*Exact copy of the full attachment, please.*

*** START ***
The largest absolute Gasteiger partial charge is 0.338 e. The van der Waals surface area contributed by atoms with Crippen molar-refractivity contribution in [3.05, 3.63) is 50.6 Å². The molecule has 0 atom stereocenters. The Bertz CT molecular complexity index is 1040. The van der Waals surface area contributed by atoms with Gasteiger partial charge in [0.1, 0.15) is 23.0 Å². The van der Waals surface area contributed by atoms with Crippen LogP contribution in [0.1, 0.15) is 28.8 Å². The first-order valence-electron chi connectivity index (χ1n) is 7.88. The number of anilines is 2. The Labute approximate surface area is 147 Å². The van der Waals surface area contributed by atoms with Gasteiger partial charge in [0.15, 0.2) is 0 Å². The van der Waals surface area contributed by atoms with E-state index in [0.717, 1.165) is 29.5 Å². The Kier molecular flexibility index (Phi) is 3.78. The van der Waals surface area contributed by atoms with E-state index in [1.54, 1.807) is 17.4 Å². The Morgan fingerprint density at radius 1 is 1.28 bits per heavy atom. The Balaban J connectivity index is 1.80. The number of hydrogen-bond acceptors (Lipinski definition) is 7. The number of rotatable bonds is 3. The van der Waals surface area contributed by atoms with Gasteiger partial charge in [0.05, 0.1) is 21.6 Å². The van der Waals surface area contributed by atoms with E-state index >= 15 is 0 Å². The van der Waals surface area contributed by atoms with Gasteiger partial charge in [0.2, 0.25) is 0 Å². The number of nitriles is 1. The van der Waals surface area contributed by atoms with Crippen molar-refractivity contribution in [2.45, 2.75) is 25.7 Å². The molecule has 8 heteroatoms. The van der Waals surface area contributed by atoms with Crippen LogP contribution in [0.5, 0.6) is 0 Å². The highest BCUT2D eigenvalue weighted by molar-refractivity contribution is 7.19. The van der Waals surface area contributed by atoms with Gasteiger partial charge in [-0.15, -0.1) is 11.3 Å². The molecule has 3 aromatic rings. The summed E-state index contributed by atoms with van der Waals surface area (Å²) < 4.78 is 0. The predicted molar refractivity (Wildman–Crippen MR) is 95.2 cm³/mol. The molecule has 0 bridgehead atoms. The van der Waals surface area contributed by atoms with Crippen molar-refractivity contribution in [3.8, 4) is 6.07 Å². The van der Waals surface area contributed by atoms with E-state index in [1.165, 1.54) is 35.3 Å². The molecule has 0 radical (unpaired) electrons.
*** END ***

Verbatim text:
The largest absolute Gasteiger partial charge is 0.338 e. The van der Waals surface area contributed by atoms with Crippen molar-refractivity contribution in [3.05, 3.63) is 50.6 Å². The molecule has 0 atom stereocenters. The Bertz CT molecular complexity index is 1040. The van der Waals surface area contributed by atoms with Gasteiger partial charge in [0.1, 0.15) is 23.0 Å². The van der Waals surface area contributed by atoms with Crippen LogP contribution in [0.1, 0.15) is 28.8 Å². The first-order valence-electron chi connectivity index (χ1n) is 7.88. The number of anilines is 2. The Labute approximate surface area is 147 Å². The van der Waals surface area contributed by atoms with Gasteiger partial charge in [0.15, 0.2) is 0 Å². The van der Waals surface area contributed by atoms with E-state index in [0.717, 1.165) is 29.5 Å². The Kier molecular flexibility index (Phi) is 3.78. The van der Waals surface area contributed by atoms with E-state index in [1.54, 1.807) is 17.4 Å². The Morgan fingerprint density at radius 1 is 1.28 bits per heavy atom. The Balaban J connectivity index is 1.80. The number of hydrogen-bond acceptors (Lipinski definition) is 7. The number of rotatable bonds is 3. The van der Waals surface area contributed by atoms with Gasteiger partial charge in [0.05, 0.1) is 21.6 Å². The van der Waals surface area contributed by atoms with E-state index >= 15 is 0 Å². The van der Waals surface area contributed by atoms with Gasteiger partial charge in [0.2, 0.25) is 0 Å². The number of nitriles is 1. The van der Waals surface area contributed by atoms with Crippen molar-refractivity contribution in [2.45, 2.75) is 25.7 Å². The molecule has 8 heteroatoms. The van der Waals surface area contributed by atoms with Crippen LogP contribution in [0.5, 0.6) is 0 Å². The highest BCUT2D eigenvalue weighted by molar-refractivity contribution is 7.19. The van der Waals surface area contributed by atoms with Gasteiger partial charge in [-0.15, -0.1) is 11.3 Å². The molecule has 3 aromatic rings. The summed E-state index contributed by atoms with van der Waals surface area (Å²) < 4.78 is 0. The predicted molar refractivity (Wildman–Crippen MR) is 95.2 cm³/mol. The molecule has 0 bridgehead atoms. The van der Waals surface area contributed by atoms with Crippen molar-refractivity contribution in [3.8, 4) is 6.07 Å². The van der Waals surface area contributed by atoms with E-state index in [1.165, 1.54) is 35.3 Å². The molecule has 0 radical (unpaired) electrons.